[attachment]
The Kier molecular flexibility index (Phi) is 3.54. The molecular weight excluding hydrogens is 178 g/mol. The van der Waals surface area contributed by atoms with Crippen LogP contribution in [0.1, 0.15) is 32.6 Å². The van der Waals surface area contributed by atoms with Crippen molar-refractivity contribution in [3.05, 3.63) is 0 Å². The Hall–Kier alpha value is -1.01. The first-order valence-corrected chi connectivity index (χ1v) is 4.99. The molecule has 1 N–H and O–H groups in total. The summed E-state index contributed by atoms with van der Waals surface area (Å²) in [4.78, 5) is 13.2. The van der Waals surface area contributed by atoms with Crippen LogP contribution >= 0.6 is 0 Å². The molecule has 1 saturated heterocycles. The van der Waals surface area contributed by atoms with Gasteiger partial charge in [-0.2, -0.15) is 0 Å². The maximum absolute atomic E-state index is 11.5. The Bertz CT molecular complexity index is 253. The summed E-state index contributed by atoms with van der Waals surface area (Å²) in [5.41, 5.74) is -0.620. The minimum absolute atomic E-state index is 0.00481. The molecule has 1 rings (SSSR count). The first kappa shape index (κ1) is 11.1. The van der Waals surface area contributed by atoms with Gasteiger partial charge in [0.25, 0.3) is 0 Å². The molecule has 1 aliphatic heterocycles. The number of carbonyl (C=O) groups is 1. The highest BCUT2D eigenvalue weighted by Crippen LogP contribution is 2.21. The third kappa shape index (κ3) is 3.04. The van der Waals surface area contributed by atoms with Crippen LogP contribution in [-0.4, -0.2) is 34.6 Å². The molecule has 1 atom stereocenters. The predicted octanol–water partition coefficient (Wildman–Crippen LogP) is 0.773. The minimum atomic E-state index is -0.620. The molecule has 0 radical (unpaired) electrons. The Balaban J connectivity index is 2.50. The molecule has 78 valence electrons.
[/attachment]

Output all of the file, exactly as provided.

The Kier molecular flexibility index (Phi) is 3.54. The molecular weight excluding hydrogens is 178 g/mol. The van der Waals surface area contributed by atoms with Crippen LogP contribution in [0.1, 0.15) is 32.6 Å². The van der Waals surface area contributed by atoms with Crippen molar-refractivity contribution in [3.05, 3.63) is 0 Å². The Hall–Kier alpha value is -1.01. The first-order valence-corrected chi connectivity index (χ1v) is 4.99. The molecule has 1 N–H and O–H groups in total. The summed E-state index contributed by atoms with van der Waals surface area (Å²) in [4.78, 5) is 13.2. The van der Waals surface area contributed by atoms with Crippen LogP contribution >= 0.6 is 0 Å². The molecule has 1 saturated heterocycles. The van der Waals surface area contributed by atoms with Gasteiger partial charge in [-0.2, -0.15) is 0 Å². The maximum absolute atomic E-state index is 11.5. The Bertz CT molecular complexity index is 253. The summed E-state index contributed by atoms with van der Waals surface area (Å²) in [5.41, 5.74) is -0.620. The minimum absolute atomic E-state index is 0.00481. The molecule has 1 rings (SSSR count). The first kappa shape index (κ1) is 11.1. The van der Waals surface area contributed by atoms with Gasteiger partial charge in [0.25, 0.3) is 0 Å². The molecule has 1 aliphatic heterocycles. The number of carbonyl (C=O) groups is 1. The highest BCUT2D eigenvalue weighted by Crippen LogP contribution is 2.21. The third kappa shape index (κ3) is 3.04. The van der Waals surface area contributed by atoms with Crippen LogP contribution in [-0.4, -0.2) is 34.6 Å². The molecule has 1 atom stereocenters. The predicted octanol–water partition coefficient (Wildman–Crippen LogP) is 0.773. The minimum atomic E-state index is -0.620. The molecule has 0 radical (unpaired) electrons. The Balaban J connectivity index is 2.50. The molecule has 78 valence electrons.